Picture of fontite


Published February 3, 2022

I've spent a lot of time optimizing my website to make sure it loads fast and respects user privacy while still being functional and looking nice. I think tasteful use of icons as visual cues can make a big difference in how a site looks, so I started using Font Awesome pretty early on.

For a while, I was directly requesting icon font CSS directly from Font Awesome, and using classes like fas fa-* in my HTML. There's a number of issues with that approach though! I was able to fix some of them, like privacy, security, and content-availability guarantees, by simply downloading the relevant files to my own server and including them as first-party resources.

Still, a few big issues remained...


It's ultimately up to the Font Awesome developers' discretion which icons make it into their font and which don't. At one point I added a link to connect with my Matrix chat server, but there's no Matrix icon in Font Awesome's library! There is an open issue with a good number of +1s, but that doesn't help me if it never gets accepted.

My interim solution was to serve a separate SVG file, but this got clunky fast. Suddenly I needed two different but equivalent ways of displaying an icon in HTML. I had to pay very careful attention to scaling behavior, and had to make manual edits when I realized that you can't really recolor an SVG icon like you can with the color CSS property for fonts. That was only compounded when I decided I also wanted a different color on hover!

resource size

My website is made of carefully hand-crafted HTML and CSS. While it's great that I was able to add these icons to my pages without any JavaScript, eventually I realized that the CSS and font files I'd been forcing visitors to request were an order of magnitude larger than everything else on my website combined! This was causing a visible flash as the icons appeared later than the rest of the content on uncached page loads.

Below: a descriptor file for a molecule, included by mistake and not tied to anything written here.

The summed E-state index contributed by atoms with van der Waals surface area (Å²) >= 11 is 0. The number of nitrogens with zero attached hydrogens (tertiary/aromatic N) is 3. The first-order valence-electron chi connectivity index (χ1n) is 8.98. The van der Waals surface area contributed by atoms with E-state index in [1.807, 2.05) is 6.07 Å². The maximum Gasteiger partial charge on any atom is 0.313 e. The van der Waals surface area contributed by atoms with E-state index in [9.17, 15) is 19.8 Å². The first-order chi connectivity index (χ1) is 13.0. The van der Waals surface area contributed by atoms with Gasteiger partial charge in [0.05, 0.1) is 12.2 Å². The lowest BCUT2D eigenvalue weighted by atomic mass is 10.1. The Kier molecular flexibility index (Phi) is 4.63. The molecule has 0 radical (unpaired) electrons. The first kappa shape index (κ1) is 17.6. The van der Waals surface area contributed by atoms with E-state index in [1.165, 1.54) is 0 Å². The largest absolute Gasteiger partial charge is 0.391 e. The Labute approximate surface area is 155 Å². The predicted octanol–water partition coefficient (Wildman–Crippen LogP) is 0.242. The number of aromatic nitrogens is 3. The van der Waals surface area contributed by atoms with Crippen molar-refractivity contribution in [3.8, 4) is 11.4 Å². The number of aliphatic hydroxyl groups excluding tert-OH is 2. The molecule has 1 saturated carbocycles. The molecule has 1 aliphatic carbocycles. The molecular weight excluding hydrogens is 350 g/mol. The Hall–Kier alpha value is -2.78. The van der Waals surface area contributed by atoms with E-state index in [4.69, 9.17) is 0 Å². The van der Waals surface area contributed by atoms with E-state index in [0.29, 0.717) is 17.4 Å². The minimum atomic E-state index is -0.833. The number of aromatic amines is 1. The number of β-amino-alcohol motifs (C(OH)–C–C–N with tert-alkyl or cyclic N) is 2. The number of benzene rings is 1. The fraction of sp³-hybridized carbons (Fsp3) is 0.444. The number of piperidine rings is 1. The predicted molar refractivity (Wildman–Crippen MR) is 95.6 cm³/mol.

I had no use for 99% of the icons being downloaded, so why force them all on visitors?


Of course, this isn't an unsolved problem. The obvious thing to do is pack only the necessary icons together into a single font.

After some research, I found out about a handful of existing icon font optimization tools - Fontello, IcoMoon, Fontastic, icnfnt. Unfortunately, half of these are proprietary projects on someone else's servers, the other half have large, complex codebases... and all of them are designed to be used in a browser.

I just want a simple CLI tool with a simple configuration format. Something I can edit with my existing text editor, check-in to my existing version control system, and then run without supervision in my existing build automation.

a better way

FontForge happens to have all the font transformation tools I need, along with a corresponding Python scripting API for each of them.

Thus, fontite was born. It's a simple layer around the FontForge API that generates optimized icon fonts from a TOML configuration file designed to be edited by humans.

It supports combining icons from as many different input font sources and SVGs as you could possibly want. It only requires Python, Tomli, and FontForge. And it executes faster than you can blink.

I use it to generate the icon fonts for this website. I've also created a demo page with some size benchmarks and a full configuration example.

Let's build some smaller, faster websites!